It is, of course, the slippery slope. It's the fate of all new governments, those with an agenda and an idea.
This week's money grab comes to us from no fewer than 40 groups all ganged up together looking to boost benefit money. The Salvation Army, Action Against Poverty, Child Poverty Action, those are two separate groups by the way, but both clearly want action. This does lead you to question just how many groups are there looking out for the poor and deprived.
Clearly in this instance it's at least 40. This might also lead one to suggest, fewer groups might mean a more dedicated, efficient, and laser focused approach to what is clearly an overarching commonality.
Anyway, in time for Christmas they argue, if the government could just see their way clear to upping the old benefits.
The old benefits have, of course, had a pretty good run of it of late. Even going back to the last National Government, they used money from the rockstar economy and an actual surplus to boost benefits in a way that hadn't been done in decades. It was a budget masterstroke and whipped the rug and argument out from under Labour.
But Labour are back and at the start of Covid they handed out $8 billion by way of wage support. That would grow to $13 billion but of the original $8 billion, $3 billion was for benefits. They didn’t have the money, we were sinking into the red, and as it turns out at a rate higher than any other country in the OECD bar Hong Kong.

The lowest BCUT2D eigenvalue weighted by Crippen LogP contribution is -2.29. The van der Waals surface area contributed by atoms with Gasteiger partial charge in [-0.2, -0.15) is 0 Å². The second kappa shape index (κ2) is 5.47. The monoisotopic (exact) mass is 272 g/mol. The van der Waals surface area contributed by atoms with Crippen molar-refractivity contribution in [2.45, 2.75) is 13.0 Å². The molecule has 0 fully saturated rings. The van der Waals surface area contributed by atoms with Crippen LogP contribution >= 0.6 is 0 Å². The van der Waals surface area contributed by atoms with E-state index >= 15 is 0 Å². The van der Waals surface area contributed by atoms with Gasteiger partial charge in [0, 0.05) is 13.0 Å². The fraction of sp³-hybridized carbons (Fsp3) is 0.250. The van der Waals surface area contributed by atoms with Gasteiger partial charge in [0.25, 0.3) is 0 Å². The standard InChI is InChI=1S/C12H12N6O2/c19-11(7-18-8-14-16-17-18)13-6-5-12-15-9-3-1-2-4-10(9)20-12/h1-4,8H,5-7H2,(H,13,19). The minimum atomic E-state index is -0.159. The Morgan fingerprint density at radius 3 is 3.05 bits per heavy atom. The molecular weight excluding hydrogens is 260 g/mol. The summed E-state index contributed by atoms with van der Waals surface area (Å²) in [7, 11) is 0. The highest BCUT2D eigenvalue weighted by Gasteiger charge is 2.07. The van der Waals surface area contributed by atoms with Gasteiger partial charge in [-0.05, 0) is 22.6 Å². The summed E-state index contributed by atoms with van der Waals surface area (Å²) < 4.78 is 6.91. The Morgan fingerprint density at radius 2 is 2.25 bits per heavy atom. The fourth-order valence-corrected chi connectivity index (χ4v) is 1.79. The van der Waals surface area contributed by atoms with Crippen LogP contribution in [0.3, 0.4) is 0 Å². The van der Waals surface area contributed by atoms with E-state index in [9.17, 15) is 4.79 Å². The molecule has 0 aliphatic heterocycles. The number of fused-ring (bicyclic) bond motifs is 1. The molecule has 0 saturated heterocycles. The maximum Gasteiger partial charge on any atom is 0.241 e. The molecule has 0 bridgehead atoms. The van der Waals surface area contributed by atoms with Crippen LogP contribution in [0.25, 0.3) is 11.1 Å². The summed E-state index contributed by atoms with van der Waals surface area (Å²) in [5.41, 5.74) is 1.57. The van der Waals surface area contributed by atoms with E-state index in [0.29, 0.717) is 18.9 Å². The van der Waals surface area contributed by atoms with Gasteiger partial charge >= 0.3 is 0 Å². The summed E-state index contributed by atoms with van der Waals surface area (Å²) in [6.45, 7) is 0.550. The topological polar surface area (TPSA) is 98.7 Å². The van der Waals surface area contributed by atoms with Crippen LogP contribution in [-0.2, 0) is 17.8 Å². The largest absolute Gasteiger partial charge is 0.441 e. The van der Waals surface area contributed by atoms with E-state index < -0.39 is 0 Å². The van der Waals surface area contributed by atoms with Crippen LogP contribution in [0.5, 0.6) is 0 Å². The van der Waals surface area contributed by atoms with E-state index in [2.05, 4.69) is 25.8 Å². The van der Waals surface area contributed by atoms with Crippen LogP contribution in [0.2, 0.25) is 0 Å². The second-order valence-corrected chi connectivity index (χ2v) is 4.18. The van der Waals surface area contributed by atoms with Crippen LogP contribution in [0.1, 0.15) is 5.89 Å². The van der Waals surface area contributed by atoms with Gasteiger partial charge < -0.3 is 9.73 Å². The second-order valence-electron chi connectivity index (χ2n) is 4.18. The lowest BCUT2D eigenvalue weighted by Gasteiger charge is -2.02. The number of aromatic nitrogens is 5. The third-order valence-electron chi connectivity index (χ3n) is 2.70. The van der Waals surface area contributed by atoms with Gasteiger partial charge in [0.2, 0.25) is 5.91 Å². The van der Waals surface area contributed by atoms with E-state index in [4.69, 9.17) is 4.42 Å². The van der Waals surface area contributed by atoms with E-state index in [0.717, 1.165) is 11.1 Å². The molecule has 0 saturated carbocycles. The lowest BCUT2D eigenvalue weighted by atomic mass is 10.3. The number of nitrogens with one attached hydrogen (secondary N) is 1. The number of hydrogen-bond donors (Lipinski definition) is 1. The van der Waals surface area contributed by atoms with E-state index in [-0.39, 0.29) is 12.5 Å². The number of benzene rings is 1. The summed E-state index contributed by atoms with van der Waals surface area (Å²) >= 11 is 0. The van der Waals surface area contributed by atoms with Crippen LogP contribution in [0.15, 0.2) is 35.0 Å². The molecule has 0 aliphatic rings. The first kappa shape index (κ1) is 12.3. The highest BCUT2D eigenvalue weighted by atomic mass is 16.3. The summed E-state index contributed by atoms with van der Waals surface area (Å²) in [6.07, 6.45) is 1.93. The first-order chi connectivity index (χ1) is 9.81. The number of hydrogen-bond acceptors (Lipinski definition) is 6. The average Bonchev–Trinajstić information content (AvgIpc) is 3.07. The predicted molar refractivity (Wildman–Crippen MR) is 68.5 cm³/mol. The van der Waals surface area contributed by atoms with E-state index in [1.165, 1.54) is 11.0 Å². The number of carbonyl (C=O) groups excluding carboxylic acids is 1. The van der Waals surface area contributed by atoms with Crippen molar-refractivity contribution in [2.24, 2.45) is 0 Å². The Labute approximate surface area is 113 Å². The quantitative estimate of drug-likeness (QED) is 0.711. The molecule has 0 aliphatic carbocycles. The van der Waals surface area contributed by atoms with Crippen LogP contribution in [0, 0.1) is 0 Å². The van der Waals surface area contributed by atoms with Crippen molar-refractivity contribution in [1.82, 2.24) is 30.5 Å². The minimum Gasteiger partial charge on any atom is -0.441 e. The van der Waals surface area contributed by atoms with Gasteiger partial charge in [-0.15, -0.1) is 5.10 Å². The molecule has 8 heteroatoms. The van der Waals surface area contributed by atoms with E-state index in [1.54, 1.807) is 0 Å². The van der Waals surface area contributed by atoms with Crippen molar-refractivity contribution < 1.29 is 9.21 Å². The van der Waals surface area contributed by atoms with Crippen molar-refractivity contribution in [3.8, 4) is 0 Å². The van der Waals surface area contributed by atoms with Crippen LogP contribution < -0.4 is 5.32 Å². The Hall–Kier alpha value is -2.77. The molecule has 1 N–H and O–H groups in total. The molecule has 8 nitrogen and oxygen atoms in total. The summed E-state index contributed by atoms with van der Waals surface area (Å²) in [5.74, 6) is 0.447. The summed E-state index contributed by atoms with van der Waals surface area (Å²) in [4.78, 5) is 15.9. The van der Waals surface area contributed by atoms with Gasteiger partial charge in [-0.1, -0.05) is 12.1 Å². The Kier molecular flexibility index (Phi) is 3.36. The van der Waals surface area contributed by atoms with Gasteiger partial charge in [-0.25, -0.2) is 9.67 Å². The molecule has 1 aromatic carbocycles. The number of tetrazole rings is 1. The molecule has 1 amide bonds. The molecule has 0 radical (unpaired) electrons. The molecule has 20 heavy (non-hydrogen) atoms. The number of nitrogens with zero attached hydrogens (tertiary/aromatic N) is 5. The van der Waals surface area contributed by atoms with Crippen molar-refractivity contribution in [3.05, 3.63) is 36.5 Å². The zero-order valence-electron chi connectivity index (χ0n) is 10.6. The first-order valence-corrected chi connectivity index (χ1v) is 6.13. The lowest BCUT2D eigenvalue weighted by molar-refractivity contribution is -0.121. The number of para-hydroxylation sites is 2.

And now having got two boosts, more is wanted. That is your slippery slope, once you start there is no end. The pressure coming from support groups who have no realistic economic outlook or understanding. They are simply driven by good intentions, but good intentions and other people's money.
One group reckoned $150 a week should do it. I did some back of the envelope stuff, as of the end of last year, we had 314,000 on benefits, so it'll be way worse now. But stat delivery is not a strong point of this country so those were the latest official figures I could find.
That, by the way, is over 10 percent of the working age population. Give them $150 a week and that’s $47 million a week. That's $2.5 billion a year. So you can see the delusion of the thinking.
And in return for what? Nothing more is produced or sold, productivity isn't up, nothing changes, so we didn’t make more, we just spent more.
The redistribution train has already left the station, it's building a head of steam, and these sorts of people are shovelling coal as fast as they can.
When you're already breaking records for debt, I pray someone in charge of something in Wellington recognises the dangers of the behaviour and is frantically working out where the hell the break is.